Defying Despair

Natasha Moore goes back in time to Activist William Cooper, who passed on the baton of hope, to make sense of the Voice referendum result.

In the wake of the Voice referendum, I’ve been thinking about William Cooper. 

In 1938, the Yorta Yorta elder was 78 years old. That year, Australians were celebrating 150 years since colonisation, and Cooper, together with the Australian Aborigines League that he founded, organised a Day of Mourning in response. 

That was January. In November, the wave of violence known as Kristallnacht swept across Nazi Germany – and Cooper found he could not stay silent on the treatment of Jewish people halfway across the world any more than on the treatment of his own people at home.  

In December he organised a march, a delegation of Christian Aboriginal people who shared neither race nor religion with those being persecuted in Germany, but who felt compelled to protest the violence to the German consulate in Melbourne.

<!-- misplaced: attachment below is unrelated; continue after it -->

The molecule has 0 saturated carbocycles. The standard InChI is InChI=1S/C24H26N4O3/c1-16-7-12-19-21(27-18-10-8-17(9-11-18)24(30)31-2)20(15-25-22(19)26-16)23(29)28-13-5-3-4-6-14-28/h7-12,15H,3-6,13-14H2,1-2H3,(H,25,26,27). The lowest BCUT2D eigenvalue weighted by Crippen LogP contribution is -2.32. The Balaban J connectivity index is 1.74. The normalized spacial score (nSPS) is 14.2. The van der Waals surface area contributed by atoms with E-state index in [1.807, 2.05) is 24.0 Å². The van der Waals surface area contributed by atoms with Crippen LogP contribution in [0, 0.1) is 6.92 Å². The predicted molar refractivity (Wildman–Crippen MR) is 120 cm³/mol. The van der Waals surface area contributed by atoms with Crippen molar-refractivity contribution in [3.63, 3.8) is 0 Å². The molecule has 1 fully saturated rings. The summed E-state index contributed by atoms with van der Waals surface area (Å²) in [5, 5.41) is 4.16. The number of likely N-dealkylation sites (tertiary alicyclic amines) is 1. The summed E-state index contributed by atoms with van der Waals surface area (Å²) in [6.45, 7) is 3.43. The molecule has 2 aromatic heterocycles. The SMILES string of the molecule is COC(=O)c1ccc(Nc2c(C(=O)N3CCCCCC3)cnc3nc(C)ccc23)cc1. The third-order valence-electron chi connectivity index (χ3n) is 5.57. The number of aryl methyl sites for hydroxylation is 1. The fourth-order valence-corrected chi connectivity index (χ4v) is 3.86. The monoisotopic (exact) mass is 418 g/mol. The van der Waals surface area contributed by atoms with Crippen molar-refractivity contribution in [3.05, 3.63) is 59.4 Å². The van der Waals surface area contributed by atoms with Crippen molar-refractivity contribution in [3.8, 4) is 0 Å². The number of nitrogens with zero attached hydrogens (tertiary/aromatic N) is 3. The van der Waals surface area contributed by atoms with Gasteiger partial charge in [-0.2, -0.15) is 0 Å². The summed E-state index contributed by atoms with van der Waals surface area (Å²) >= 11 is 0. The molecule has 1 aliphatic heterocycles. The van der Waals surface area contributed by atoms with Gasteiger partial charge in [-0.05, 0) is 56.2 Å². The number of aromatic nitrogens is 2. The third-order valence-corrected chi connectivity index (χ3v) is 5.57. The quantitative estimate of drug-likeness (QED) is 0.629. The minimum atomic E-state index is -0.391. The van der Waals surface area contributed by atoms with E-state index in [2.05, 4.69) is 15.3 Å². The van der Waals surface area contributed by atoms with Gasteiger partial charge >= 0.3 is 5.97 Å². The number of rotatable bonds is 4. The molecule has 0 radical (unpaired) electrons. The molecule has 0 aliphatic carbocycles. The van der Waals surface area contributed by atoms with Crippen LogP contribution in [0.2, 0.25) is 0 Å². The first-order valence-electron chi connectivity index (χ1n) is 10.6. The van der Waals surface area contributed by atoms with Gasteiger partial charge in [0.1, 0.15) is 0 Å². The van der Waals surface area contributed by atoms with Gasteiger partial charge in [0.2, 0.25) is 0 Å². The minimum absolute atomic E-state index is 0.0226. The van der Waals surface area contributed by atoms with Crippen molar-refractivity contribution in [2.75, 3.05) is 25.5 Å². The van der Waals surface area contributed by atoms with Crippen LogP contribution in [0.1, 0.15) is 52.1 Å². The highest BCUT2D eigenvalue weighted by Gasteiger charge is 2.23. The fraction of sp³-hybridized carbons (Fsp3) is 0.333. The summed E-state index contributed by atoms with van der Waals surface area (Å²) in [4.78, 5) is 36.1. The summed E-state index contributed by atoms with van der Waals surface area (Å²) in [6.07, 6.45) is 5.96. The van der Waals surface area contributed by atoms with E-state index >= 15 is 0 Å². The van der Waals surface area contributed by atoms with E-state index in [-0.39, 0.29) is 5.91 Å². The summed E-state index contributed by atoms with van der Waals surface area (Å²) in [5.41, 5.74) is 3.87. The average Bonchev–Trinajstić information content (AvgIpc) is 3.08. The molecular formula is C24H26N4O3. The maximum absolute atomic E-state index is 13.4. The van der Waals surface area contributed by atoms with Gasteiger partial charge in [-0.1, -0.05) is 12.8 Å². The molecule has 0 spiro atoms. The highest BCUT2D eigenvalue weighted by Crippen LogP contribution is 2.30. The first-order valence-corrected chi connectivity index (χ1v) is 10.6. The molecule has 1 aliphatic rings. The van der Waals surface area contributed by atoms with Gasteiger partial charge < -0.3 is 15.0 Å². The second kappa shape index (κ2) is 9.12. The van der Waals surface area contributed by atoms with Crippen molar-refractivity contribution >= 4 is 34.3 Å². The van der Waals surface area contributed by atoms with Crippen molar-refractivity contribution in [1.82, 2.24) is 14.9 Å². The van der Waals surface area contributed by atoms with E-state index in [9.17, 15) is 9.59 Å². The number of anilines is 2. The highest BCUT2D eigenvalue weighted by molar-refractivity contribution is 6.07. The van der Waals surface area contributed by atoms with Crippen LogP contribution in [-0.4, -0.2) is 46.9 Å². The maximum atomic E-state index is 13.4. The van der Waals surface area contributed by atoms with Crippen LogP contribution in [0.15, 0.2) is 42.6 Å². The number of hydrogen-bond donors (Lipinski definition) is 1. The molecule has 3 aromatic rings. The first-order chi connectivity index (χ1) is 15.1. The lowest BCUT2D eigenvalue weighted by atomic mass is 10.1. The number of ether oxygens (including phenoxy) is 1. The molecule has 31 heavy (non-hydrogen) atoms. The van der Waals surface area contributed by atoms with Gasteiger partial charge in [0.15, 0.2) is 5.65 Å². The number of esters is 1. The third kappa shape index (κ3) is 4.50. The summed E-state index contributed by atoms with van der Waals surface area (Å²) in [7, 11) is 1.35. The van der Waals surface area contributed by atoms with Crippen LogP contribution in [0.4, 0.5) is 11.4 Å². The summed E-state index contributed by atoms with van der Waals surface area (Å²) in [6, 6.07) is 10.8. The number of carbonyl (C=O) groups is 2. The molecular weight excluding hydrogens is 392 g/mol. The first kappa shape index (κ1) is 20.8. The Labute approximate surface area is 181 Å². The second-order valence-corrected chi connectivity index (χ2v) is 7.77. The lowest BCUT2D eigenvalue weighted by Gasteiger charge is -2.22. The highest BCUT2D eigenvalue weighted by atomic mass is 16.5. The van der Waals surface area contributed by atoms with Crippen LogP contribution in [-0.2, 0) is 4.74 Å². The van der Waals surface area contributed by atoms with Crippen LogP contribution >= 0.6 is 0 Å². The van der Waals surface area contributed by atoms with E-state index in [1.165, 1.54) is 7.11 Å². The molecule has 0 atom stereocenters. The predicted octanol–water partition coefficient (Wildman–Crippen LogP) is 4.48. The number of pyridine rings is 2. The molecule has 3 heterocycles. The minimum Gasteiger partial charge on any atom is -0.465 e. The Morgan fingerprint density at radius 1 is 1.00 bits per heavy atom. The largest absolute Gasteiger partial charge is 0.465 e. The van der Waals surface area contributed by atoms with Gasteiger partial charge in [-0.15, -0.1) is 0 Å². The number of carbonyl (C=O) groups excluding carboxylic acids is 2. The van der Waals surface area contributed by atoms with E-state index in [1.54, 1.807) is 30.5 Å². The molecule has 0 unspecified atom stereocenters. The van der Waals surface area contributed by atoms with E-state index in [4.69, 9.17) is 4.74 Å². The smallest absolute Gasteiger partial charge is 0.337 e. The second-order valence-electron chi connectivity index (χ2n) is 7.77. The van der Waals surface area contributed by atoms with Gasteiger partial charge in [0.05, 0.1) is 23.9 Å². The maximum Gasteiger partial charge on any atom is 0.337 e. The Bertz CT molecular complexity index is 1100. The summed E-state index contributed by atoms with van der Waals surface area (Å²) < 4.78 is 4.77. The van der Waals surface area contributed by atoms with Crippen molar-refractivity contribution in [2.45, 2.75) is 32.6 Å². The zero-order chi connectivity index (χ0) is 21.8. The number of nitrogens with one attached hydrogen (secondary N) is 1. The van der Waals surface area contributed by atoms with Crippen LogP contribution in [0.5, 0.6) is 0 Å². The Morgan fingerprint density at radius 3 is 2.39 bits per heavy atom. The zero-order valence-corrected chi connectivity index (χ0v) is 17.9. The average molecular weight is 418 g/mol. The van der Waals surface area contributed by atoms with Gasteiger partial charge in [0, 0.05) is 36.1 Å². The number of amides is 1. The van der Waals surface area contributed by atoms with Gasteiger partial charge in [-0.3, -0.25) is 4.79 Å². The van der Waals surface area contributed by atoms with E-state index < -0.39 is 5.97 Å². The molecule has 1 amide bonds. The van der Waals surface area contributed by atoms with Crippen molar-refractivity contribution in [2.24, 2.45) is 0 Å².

Predictably, the delegation’s written condemnation was rejected. Cooper experienced decades of rejection and failure in his campaigns for his people, and it was his protégé Pastor Doug Nicholls who would take the baton and help drive the success of the 1967 referendum. 

But that march was the only known protest of its kind in the world, and 70 years later Cooper was honoured by the Yad Vashem memorial to the Holocaust in Israel. 

85 years on from Cooper’s apparently fruitless gesture, is it a case of the more things change, the more they stay the same? Jewish people brutally attacked, desperate Gazans suffer, and closer to home reconciliation looks pretty shaky. 

Only the dead have seen the end of war, I remind myself, gloomily.  

But also: look to the helpers. Look to the William Coopers, who find a way to defy despair and do what can be done – aspire, even, to what plainly cannot be done – in hope that things might not always be the same.  


Christmas a time to reflect on reconciliation

Barney Zwartz considers the beauty – and the difficulty – of genuine reconciliation.